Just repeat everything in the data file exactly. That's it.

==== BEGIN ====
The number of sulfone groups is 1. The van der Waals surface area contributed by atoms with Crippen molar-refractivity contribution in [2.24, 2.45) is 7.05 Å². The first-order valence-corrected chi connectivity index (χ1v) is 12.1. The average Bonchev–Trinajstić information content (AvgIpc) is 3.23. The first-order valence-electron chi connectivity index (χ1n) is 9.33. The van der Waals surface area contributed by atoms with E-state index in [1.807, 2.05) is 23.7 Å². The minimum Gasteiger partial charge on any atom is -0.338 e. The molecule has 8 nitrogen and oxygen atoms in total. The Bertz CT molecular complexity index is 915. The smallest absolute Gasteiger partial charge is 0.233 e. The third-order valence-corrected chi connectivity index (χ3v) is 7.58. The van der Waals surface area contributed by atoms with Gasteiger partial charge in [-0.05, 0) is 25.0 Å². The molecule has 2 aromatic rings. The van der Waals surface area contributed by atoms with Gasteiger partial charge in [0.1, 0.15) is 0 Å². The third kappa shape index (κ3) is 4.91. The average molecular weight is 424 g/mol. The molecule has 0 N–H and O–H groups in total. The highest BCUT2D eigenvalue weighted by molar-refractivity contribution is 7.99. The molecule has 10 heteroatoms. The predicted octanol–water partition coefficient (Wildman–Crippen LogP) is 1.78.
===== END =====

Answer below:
The number of sulfone groups is 1. The van der Waals surface area contributed by atoms with Crippen molar-refractivity contribution in [2.24, 2.45) is 7.05 Å². The first-order valence-corrected chi connectivity index (χ1v) is 12.1. The average Bonchev–Trinajstić information content (AvgIpc) is 3.23. The first-order valence-electron chi connectivity index (χ1n) is 9.33. The van der Waals surface area contributed by atoms with E-state index in [1.807, 2.05) is 23.7 Å². The minimum Gasteiger partial charge on any atom is -0.338 e. The molecule has 8 nitrogen and oxygen atoms in total. The Bertz CT molecular complexity index is 915. The smallest absolute Gasteiger partial charge is 0.233 e. The third-order valence-corrected chi connectivity index (χ3v) is 7.58. The van der Waals surface area contributed by atoms with Gasteiger partial charge in [-0.05, 0) is 25.0 Å². The molecule has 2 aromatic rings. The van der Waals surface area contributed by atoms with Gasteiger partial charge in [0.1, 0.15) is 0 Å². The third kappa shape index (κ3) is 4.91. The average molecular weight is 424 g/mol. The molecule has 0 N–H and O–H groups in total. The highest BCUT2D eigenvalue weighted by molar-refractivity contribution is 7.99. The molecule has 10 heteroatoms. The predicted octanol–water partition coefficient (Wildman–Crippen LogP) is 1.78.